Let people talk. Don’t make it all about you talking AT people. Hear what they are truly saying and then gently correct (Gal. 6:1), encourage, and support as needed (1 Thess. 5:14). The kind of help people need to heal could vary from person to person and the way you are going to find out what is needed is by listening.

Also Read: Listening Skills Training for Accurate Empathy

6) Prayer

Constantly bathe the situation in prayer, specifically praying for the people involved and for the entire Body. Encourage people to spend much time in prayer. Take time to pray with people, especially after you have taken time to listen to them. But, be careful not to use prayer as a means of preaching at them. By consistently turning to God in prayer, you are pointing people to God as not only the standard but also the source of all that is needed in the situation. Prayer is an important part of the healing process (James 5:16).

Also Read: What is Powerful Prayer?

7) Love & Serve

Despite people’s reactions, seek God’s help to love them no matter what. Go out of your way to assist them in any way you can Give a blessing when they attack. React to their unkindness with kindness (Rom. 12:19-21; 1 Pet. 3:8-12). One of the worse things a leader can do is to respond in like to aggressive, obnoxious, inconsiderate, or even hateful expressions of people’s hurts, fears, confusion, frustration … grief.

To Read: Attitude Toward Those Who Do Us Wrong

8) Reconciliation

This should be a major objective of church leaders in coming alongside of people to help in their healing. Divisive situations tend to be filled with hurt feelings as things are said that shouldn’t have or said in ways that damage relationships. Trust gets broken. Fellowship between believers and with God gets fractured. For true healing to take place there needs to be an effort to reconcile. People, including the leaders, need to extend and seek forgiveness. Be clear that the restoration of relationships with one another, and with God, is essential to to healing, not the need for people to agree with or condone what has happened. We must work toward unity based on who we are in Christ, even if we continue to disagree, for God’s glory and for testimony’s sake. One of the best ways leaders can teach people to be at peace with one another and God is by being an example of it themselves.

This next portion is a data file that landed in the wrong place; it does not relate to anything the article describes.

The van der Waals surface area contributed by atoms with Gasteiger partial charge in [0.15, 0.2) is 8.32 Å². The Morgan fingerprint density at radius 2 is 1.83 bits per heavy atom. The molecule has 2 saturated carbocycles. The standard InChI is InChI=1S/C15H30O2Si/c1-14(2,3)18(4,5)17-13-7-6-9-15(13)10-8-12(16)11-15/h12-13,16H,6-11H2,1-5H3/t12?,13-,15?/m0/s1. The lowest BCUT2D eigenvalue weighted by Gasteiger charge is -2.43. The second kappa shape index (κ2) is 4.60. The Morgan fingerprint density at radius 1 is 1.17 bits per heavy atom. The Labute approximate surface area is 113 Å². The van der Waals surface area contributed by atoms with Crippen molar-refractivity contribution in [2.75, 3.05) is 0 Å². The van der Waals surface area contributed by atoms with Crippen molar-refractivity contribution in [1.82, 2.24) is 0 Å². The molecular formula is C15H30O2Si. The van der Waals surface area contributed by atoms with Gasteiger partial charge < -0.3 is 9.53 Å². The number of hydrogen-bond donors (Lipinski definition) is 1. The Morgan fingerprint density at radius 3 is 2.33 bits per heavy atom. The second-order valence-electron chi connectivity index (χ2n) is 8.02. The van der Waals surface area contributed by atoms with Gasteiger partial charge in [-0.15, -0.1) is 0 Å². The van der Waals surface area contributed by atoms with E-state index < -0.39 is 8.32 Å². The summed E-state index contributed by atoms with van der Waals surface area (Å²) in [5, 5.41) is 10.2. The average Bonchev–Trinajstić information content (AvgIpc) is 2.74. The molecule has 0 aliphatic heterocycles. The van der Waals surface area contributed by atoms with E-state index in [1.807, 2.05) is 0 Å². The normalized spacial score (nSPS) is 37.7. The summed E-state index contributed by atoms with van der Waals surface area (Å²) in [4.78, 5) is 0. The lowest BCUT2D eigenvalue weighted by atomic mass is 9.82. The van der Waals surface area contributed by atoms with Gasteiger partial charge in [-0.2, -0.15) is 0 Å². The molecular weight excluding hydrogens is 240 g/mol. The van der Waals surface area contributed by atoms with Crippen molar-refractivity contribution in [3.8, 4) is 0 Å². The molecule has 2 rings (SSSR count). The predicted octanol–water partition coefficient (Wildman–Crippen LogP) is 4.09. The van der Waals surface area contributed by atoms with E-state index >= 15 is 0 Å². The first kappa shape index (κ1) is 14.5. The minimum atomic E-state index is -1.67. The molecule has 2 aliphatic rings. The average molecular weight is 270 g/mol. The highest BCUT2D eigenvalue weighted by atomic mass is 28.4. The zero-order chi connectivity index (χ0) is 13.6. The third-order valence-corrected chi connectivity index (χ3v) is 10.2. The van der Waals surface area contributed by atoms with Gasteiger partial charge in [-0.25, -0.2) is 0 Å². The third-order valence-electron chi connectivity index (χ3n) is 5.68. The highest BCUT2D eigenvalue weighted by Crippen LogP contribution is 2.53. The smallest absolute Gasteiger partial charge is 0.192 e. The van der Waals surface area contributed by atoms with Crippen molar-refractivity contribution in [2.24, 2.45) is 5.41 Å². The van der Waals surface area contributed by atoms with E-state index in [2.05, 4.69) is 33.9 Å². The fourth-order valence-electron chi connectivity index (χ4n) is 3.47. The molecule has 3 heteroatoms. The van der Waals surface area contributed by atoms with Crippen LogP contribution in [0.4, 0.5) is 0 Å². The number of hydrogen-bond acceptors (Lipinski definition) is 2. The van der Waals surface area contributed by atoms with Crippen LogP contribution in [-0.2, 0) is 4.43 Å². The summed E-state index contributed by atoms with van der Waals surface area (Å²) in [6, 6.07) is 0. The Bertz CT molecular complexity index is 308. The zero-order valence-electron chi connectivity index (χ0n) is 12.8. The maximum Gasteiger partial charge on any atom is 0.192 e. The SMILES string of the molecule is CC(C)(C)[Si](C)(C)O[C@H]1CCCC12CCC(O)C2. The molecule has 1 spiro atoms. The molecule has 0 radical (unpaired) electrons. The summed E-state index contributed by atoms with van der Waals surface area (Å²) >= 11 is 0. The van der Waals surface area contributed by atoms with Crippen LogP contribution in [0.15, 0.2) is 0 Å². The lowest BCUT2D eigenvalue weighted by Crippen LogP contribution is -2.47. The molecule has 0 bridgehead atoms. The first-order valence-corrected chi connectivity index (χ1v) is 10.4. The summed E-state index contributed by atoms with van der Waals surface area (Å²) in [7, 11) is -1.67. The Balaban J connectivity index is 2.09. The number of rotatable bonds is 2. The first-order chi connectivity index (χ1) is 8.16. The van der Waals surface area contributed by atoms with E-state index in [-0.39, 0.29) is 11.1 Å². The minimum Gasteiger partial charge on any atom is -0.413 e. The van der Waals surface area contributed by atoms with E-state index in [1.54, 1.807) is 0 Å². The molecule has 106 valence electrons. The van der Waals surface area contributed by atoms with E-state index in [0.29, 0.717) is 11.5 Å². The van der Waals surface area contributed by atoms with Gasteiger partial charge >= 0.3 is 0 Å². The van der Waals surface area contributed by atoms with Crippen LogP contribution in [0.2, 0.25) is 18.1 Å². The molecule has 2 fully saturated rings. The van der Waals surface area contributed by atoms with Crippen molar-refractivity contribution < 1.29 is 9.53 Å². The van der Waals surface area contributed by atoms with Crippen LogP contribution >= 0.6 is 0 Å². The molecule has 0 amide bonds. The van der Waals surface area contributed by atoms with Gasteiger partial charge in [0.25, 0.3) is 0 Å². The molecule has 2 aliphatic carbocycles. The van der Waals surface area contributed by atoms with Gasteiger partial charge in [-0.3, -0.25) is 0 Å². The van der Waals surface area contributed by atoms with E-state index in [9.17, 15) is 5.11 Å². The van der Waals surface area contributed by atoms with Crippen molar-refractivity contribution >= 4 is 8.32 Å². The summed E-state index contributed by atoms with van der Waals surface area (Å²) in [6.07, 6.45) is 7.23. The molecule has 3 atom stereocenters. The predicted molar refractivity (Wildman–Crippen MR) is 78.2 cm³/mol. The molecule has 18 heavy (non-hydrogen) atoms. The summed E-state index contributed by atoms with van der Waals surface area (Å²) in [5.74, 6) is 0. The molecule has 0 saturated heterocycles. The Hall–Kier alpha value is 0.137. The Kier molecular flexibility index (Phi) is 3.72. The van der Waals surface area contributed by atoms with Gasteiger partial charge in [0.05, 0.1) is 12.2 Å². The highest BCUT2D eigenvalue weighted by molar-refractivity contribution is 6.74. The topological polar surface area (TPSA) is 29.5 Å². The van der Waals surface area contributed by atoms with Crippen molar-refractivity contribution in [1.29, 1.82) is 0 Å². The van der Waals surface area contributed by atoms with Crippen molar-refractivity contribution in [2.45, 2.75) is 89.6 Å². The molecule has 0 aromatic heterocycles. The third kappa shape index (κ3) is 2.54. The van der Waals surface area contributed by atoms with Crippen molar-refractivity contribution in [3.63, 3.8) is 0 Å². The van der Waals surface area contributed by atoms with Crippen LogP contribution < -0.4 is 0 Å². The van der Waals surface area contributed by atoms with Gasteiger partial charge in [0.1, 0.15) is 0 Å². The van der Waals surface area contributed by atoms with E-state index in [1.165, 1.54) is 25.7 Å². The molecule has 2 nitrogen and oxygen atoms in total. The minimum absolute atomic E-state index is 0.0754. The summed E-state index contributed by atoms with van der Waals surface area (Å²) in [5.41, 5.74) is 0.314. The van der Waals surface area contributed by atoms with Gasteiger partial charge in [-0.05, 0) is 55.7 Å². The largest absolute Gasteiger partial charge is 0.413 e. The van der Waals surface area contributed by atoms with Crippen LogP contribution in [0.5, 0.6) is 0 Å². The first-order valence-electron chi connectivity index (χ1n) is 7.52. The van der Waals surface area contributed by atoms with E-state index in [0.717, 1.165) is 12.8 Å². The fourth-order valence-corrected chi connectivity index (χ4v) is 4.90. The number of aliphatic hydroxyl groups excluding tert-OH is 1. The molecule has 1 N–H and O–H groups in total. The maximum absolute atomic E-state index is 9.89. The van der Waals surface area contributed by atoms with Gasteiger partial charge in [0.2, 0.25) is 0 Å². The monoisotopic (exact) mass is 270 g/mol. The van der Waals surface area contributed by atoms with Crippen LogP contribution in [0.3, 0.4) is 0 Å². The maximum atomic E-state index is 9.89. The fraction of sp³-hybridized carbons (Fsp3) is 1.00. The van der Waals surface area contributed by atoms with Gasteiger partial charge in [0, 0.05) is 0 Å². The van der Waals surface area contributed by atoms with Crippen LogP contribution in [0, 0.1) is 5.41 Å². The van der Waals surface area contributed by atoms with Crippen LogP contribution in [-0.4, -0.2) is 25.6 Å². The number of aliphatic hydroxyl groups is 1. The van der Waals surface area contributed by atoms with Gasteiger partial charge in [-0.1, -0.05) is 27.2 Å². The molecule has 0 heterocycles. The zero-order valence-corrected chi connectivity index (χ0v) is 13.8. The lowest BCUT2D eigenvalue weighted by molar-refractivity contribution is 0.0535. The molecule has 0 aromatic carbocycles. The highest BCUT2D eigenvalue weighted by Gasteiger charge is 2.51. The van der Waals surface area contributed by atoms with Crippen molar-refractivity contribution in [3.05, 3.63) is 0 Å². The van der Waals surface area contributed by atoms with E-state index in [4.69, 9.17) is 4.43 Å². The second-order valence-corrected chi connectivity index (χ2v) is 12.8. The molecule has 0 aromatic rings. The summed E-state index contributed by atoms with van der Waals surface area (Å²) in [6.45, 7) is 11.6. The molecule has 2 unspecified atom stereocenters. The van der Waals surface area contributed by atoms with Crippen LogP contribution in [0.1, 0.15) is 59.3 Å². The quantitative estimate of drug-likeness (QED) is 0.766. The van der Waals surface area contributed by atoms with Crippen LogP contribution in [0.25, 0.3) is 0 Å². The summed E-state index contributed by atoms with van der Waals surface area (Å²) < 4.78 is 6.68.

Also Read: Let All Be Harmonious – How’s that going to happen?

9) Mediation

Where reconciliation seems unlikely, it may be necessary to bring in an unbiased person from outside of the situation to mediate. In some situations the leaders may be able to step in and mediate between members, but it may be necessary to bring someone in from outside of the church.

The above suggestions are not listed in order of importance or even as chronological steps to take. The reality is that there are no 1-2-3 steps in situations like this. We need to continue to seek wisdom and discernment from God each step of the way. – “Trust in the LORD with all your heart and lean not on your own understanding; in all your ways submit to him, and he will make your paths straight.” (Prov. 3:5-6)